I. USUAL is wind from the south; usual is noise;
In the village usual for the weakling to be slender;
Usual for a man to inquire after news.
Usual for a foster-child to have dainties.
II. Usual is wind from the east; usual for a man with swelling breast to be
Proud; usual for the thrush to be among thorns; p. 572
Usual against oppression is an outcry;
Usual for crows to find flesh in a nook.
III. Usual is wind from the north; usual for maids to be
Lovely; usual, a handsome main in Gwynedd;
Usual for a prince to provide a feast;
Usual after drinking is derangement of the senses.
IV. Usual is wind from the sea; usual for the high tide to
Overflow; usual for a sow to breed vermin;
Usual for swine to turn up the ground for earth-nuts.
V. Usual is wind from the mountain; usual a plash
In the plain; usual to find thatch in the meadows
. . . . . . . . . . . . . .
Usual are leaves, tender shoots, and trees.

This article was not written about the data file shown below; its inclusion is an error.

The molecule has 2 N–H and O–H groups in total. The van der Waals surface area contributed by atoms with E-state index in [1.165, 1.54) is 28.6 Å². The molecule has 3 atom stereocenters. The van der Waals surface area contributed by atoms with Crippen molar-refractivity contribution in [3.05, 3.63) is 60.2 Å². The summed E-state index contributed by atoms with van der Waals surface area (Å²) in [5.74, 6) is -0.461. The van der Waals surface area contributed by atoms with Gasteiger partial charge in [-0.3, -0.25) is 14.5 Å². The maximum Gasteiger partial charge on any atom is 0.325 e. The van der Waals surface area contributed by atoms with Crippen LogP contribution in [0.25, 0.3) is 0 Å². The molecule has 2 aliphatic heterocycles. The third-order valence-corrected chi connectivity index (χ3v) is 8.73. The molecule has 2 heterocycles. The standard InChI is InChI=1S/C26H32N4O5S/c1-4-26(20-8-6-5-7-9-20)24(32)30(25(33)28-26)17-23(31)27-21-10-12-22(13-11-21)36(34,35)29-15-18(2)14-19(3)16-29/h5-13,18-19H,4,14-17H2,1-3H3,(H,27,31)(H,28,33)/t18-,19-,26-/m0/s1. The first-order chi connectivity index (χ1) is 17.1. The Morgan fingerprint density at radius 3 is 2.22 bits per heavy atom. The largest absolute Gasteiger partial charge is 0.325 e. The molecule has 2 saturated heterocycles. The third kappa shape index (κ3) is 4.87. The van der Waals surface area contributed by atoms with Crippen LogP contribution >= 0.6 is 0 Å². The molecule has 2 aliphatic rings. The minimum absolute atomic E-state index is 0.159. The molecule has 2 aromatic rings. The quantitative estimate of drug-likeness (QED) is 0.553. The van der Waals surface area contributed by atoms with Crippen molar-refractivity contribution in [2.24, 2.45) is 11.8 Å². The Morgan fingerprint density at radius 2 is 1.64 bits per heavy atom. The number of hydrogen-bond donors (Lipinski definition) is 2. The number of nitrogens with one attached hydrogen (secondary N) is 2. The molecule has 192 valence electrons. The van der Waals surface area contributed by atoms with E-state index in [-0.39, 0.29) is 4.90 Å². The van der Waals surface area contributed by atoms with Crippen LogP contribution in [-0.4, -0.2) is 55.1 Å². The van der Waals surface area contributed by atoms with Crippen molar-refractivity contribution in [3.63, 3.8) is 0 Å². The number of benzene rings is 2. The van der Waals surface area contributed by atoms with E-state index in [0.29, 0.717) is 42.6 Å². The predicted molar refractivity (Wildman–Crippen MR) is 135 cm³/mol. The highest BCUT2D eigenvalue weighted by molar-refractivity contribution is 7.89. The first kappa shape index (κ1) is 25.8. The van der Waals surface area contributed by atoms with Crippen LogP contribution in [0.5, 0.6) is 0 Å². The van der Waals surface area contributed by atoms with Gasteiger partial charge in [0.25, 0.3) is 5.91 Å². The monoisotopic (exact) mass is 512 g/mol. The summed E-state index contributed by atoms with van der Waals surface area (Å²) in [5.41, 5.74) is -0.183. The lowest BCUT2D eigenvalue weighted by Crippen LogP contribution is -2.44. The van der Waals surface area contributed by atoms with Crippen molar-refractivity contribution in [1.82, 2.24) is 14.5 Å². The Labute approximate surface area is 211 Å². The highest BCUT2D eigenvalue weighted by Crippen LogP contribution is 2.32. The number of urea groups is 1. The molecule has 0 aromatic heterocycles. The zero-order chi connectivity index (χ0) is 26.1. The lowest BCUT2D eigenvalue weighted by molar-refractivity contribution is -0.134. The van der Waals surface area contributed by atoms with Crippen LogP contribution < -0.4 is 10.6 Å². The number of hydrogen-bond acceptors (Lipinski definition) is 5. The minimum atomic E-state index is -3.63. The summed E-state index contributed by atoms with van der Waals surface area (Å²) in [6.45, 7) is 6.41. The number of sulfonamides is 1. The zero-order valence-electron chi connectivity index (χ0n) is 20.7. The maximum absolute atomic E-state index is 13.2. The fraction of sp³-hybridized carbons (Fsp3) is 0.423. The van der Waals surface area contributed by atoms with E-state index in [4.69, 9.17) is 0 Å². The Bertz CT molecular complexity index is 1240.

VI. Usual an eagle's nest in the top of the oak,
And in the congress-house, men of renown;
The eye of the fond one is on whom he loves.
VII. Usual is the day with a. blazing fire in the hurried season
Of winter, with the eloquent men of spears;
Usual for the hearth of the faithless to be a desert.
VIII. Dried is the reed; there is flood in the brook;
The commerce of the Saxon is with money;
Unhappy is the soul of the mother of unfaithful children.
IX. The leaf is driven by the wind;
Woe to it as to its fate;
It is old--this year it was born.
X. Though it may be small, yet ingeniously
Do the birds build in the summit of trees
Of equal age will be the good and the happy.
XI. Cold and wet is the mountain; cold and gray the ice;
Trust in God--he will not deceive thee;
Persevering patience will not leave thee long afflicted.